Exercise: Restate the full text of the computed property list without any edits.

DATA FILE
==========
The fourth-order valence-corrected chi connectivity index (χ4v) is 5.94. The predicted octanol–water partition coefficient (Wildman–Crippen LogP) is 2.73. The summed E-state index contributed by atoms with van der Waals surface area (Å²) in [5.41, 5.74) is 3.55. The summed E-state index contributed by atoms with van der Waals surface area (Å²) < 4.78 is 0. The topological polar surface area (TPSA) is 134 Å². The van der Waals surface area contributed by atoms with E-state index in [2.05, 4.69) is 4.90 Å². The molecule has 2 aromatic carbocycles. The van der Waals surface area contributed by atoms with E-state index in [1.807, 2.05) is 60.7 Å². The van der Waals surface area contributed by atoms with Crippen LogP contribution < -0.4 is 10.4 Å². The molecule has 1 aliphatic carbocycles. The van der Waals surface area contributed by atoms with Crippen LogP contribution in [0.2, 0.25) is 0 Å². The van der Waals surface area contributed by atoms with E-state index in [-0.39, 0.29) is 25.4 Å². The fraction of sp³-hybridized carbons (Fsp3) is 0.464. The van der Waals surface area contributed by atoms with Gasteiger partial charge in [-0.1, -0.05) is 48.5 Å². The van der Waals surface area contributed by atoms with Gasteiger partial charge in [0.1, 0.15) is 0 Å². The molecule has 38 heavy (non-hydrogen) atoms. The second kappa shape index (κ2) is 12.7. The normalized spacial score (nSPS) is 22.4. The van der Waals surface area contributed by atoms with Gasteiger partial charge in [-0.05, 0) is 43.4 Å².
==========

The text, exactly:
The fourth-order valence-corrected chi connectivity index (χ4v) is 5.94. The predicted octanol–water partition coefficient (Wildman–Crippen LogP) is 2.73. The summed E-state index contributed by atoms with van der Waals surface area (Å²) in [5.41, 5.74) is 3.55. The summed E-state index contributed by atoms with van der Waals surface area (Å²) < 4.78 is 0. The topological polar surface area (TPSA) is 134 Å². The van der Waals surface area contributed by atoms with E-state index in [2.05, 4.69) is 4.90 Å². The molecule has 2 aromatic carbocycles. The van der Waals surface area contributed by atoms with E-state index in [1.807, 2.05) is 60.7 Å². The van der Waals surface area contributed by atoms with Crippen LogP contribution < -0.4 is 10.4 Å². The molecule has 1 aliphatic carbocycles. The van der Waals surface area contributed by atoms with Crippen LogP contribution in [0.2, 0.25) is 0 Å². The van der Waals surface area contributed by atoms with E-state index in [-0.39, 0.29) is 25.4 Å². The fraction of sp³-hybridized carbons (Fsp3) is 0.464. The van der Waals surface area contributed by atoms with Gasteiger partial charge in [-0.1, -0.05) is 48.5 Å². The van der Waals surface area contributed by atoms with Gasteiger partial charge in [0.1, 0.15) is 0 Å². The molecule has 38 heavy (non-hydrogen) atoms. The second kappa shape index (κ2) is 12.7. The normalized spacial score (nSPS) is 22.4. The van der Waals surface area contributed by atoms with Gasteiger partial charge in [-0.05, 0) is 43.4 Å².